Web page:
The Parisian Chasuble of St. Louis en I'lle

The following chasuble, called the chasuble of St. Louis en I'lle, comes from the website of the Archdiocese of Paris and shows to us a beautiful red velvet which has been ornamented by gold embroidered work and further embellished by a re-used antique orphrey. The main chasuble itself, stylistically speaking, would appear to be dated to the nineteenth century, while the orphrey, which depicts an image of the Nativity, is from much earlier, likely datable to somewhere between the 16th-17th centuries. 

Stylistically this chasuble is very much a reflection of French liturgical tastes during this period. At this time plain velvets were frequently used in French vestment design, particularly for liturgical colours like red and black. What's more, the orphrey design, which shows a column on the front and a cross on the back -- as opposed to the inverse for its Italian counterpart -- is also typical to this period, as is the form of ornamentation which not only includes bold naturalistic motifs but also the use of explicit Christian symbolism such as crosses and the like.  In many regards, this period of French vestment design shows us an overlap between the designs of the 18th century and earlier with the growing interest in more explicit symbolism which we have seen since the latter half of the nineteenth century onward -- no doubt at least in part a result of the medieval revivalism that was growing in fashion and popularity at that time.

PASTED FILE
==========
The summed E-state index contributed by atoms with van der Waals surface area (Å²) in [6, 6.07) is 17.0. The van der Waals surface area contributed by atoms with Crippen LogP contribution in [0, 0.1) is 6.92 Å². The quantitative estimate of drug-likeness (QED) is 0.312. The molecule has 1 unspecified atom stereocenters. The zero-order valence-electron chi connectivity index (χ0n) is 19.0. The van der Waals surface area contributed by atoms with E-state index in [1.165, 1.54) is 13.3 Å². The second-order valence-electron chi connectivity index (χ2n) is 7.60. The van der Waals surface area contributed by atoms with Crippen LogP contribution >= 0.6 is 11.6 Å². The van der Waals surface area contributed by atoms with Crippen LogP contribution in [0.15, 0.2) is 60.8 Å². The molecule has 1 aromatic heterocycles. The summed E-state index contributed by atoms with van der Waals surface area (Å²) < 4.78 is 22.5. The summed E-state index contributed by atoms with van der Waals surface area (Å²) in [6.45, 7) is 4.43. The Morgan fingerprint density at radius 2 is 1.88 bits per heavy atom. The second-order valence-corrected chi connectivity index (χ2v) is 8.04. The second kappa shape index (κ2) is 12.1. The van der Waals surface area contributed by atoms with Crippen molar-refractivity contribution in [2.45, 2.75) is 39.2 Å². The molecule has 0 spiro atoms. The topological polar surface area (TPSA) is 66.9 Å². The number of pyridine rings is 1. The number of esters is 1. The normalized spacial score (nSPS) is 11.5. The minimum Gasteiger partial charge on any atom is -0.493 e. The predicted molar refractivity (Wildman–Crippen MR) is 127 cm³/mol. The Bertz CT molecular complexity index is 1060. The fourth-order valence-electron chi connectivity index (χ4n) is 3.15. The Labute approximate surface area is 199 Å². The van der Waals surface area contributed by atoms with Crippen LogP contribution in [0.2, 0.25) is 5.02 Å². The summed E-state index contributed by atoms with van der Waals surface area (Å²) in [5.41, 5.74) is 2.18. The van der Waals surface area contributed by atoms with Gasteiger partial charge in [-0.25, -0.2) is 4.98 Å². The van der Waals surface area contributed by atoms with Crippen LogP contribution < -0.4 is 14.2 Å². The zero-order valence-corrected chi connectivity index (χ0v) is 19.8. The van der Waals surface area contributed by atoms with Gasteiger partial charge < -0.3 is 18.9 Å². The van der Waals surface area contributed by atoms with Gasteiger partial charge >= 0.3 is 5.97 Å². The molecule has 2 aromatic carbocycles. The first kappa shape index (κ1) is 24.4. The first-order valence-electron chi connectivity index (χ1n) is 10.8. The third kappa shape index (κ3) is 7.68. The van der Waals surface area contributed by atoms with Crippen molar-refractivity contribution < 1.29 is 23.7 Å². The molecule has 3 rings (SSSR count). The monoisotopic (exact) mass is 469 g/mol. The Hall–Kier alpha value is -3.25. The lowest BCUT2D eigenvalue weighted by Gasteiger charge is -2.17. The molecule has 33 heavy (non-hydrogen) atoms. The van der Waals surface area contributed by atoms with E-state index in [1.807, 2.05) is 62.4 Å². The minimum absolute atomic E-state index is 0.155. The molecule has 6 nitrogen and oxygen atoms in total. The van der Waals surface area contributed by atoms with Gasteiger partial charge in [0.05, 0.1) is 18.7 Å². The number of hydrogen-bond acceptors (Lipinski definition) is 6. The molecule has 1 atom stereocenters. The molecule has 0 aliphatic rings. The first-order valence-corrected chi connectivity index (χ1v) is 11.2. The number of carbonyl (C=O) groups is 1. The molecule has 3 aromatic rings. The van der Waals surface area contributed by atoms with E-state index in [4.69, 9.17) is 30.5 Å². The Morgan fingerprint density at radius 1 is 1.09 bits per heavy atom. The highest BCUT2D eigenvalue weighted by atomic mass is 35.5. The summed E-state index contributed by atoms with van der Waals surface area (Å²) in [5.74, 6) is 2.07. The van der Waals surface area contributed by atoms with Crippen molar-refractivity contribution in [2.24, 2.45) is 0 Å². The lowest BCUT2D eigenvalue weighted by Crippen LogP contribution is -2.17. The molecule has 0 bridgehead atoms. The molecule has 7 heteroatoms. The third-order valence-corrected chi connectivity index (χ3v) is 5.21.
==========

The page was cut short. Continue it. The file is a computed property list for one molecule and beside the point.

In many regards, French vestment work from this period can provide a night intersection between the tradition of more naturalistic themes of the immediately preceding centuries and the figural and symbolic imagery of the medieval, renaissance and gothic revival periods.

This particular example is characterized by both an ornamental richness on the one hand and a sense of restraint and order on the other. It perhaps can provide a good template today for those clerics who wish to tie in to both traditions of the use of naturalistic embroidered motifs and symbolic/figural imagery.

Photo credits: All images are copyright Claire Pignol

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